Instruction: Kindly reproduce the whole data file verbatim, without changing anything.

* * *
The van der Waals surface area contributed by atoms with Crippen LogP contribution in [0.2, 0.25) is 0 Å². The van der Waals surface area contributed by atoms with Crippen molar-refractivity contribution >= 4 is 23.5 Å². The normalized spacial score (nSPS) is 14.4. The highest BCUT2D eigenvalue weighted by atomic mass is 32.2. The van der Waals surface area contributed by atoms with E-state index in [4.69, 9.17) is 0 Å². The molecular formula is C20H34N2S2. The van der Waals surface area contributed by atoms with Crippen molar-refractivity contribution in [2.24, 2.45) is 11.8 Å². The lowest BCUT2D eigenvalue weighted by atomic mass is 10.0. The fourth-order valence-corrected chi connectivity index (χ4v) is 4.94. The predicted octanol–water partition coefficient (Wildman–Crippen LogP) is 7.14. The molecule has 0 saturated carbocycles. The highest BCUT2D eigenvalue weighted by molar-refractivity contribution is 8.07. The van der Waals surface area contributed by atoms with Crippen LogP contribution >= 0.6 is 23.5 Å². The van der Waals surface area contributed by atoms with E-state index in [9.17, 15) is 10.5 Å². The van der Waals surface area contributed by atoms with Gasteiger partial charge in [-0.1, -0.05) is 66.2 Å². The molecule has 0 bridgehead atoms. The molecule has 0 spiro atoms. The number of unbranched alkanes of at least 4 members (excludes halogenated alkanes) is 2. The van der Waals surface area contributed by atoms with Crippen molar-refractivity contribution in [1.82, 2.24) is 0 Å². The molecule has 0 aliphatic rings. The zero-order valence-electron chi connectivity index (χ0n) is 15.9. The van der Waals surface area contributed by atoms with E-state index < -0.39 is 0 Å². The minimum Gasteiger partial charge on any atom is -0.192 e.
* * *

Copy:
The van der Waals surface area contributed by atoms with Crippen LogP contribution in [0.2, 0.25) is 0 Å². The van der Waals surface area contributed by atoms with Crippen molar-refractivity contribution >= 4 is 23.5 Å². The normalized spacial score (nSPS) is 14.4. The highest BCUT2D eigenvalue weighted by atomic mass is 32.2. The van der Waals surface area contributed by atoms with E-state index in [4.69, 9.17) is 0 Å². The molecular formula is C20H34N2S2. The van der Waals surface area contributed by atoms with Crippen molar-refractivity contribution in [2.24, 2.45) is 11.8 Å². The lowest BCUT2D eigenvalue weighted by atomic mass is 10.0. The fourth-order valence-corrected chi connectivity index (χ4v) is 4.94. The predicted octanol–water partition coefficient (Wildman–Crippen LogP) is 7.14. The molecule has 0 saturated carbocycles. The highest BCUT2D eigenvalue weighted by molar-refractivity contribution is 8.07. The van der Waals surface area contributed by atoms with Crippen LogP contribution >= 0.6 is 23.5 Å². The van der Waals surface area contributed by atoms with E-state index in [9.17, 15) is 10.5 Å². The van der Waals surface area contributed by atoms with Gasteiger partial charge in [-0.1, -0.05) is 66.2 Å². The molecule has 0 bridgehead atoms. The molecule has 0 spiro atoms. The number of unbranched alkanes of at least 4 members (excludes halogenated alkanes) is 2. The van der Waals surface area contributed by atoms with Crippen molar-refractivity contribution in [1.82, 2.24) is 0 Å². The molecule has 0 aliphatic rings. The zero-order valence-electron chi connectivity index (χ0n) is 15.9. The van der Waals surface area contributed by atoms with E-state index < -0.39 is 0 Å². The minimum Gasteiger partial charge on any atom is -0.192 e.